More barred owl sightings in Vancouver bad news for rats and mice
Cities a plentiful source of prey, but owls at risk from cars, poison, glass windows
A spike in owl sightings in downtown Vancouver could be good news for ridding the city of pesky rodents, a wildlife group says, but there's a downside for the birds.
Photos of barred owls sitting outside transit stations and on building awnings have been circulating on Twitter in recent weeks.
Rob Hope with the Orphaned Wildlife Rehabilitation Society in nearby Delta said more predators like barred owls in the city can result in less prey.
"Rats and mice have always been a problem in Vancouver. With [owls] hanging around, more predators, they'll be popping more prey," he said Friday.
Birds at risk in cities
Hope said the bird population in the city can ebb and flow and there appears to be a population of younger owls "that are looking for a hunting area or anywhere they can basically set up shop."
Their usual targets are rats or pigeons, he said, adding downtown Vancouver seems to have a plentiful supply of the owls' preferred food.
While a lower rat population benefits the city, the birds are at risk in that environment, Hope said.
Owls can be hurt or killed flying into glass buildings or being hit by vehicles while hunting, he said, contributing to an increase in the number of calls his organization has received about injured wildlife.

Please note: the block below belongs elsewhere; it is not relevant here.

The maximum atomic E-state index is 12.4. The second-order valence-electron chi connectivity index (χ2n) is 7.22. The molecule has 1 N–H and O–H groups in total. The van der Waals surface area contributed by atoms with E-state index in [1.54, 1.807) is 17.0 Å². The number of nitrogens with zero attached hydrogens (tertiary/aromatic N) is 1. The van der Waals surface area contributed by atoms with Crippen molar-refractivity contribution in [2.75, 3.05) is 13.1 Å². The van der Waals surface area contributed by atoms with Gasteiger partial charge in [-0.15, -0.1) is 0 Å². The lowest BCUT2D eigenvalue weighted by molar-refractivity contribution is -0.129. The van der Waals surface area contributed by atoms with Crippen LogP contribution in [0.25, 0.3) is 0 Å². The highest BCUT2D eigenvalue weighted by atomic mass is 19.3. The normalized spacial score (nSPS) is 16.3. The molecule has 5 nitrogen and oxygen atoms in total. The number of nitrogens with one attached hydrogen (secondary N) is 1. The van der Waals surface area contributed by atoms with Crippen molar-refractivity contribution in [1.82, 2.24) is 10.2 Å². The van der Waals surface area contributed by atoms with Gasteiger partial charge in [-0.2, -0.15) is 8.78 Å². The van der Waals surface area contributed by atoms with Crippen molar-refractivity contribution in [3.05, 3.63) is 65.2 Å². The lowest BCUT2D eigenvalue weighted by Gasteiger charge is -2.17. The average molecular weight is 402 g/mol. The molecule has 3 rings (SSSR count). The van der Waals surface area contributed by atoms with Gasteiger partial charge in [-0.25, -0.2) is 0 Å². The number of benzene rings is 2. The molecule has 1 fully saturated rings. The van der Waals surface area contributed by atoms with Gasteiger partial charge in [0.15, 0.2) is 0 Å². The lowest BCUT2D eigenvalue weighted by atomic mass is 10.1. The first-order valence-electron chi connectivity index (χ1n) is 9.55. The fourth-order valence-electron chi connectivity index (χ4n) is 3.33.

"When they're on the sides of the roads hunting for food, obviously when a car is coming and they're taking off or landing for food is when they're getting smoked."
Another major threat for the barred owls is rodenticide. Hope said owls eating rats that have consumed poison can themselves be poisoned.
Rat poison is the cheapest and easiest way to get rid of the pests, Hope said, but it can take up to 10 days for a rodent to die, after they're left in a drunken-like state.
"If you have a rat that is hauling butt and you have another one that is a little off kilter, as opportunistic hunters that they are, they're going to pick off the one that is kind of drunk and that's usually the poisoned one," Hope said.
He is encouraging people to switch to snap traps instead of poison, to minimize the harm to owls and other predators.
With increased development, Hope said it's possible that more owls will move into the city as they are pushed out of their natural habitat.
Barred owls have been culled in some areas of British Columbia to reduce competition and protect the endangered spotted owls, which are considered priority species. But Hope said the barred owls' presence in Vancouver shouldn't have a negative effect on other species.
Since barred owls are "more docile" than other birds, Hope said it's not surprising that some of the photos taken by the public are within close range.
"They're not the smartest ones, I guess you can say ... even in the wild people can usually get five or six feet away from them before they're spooked," he said, adding anyone trying to snap a photo should still give a bird some space.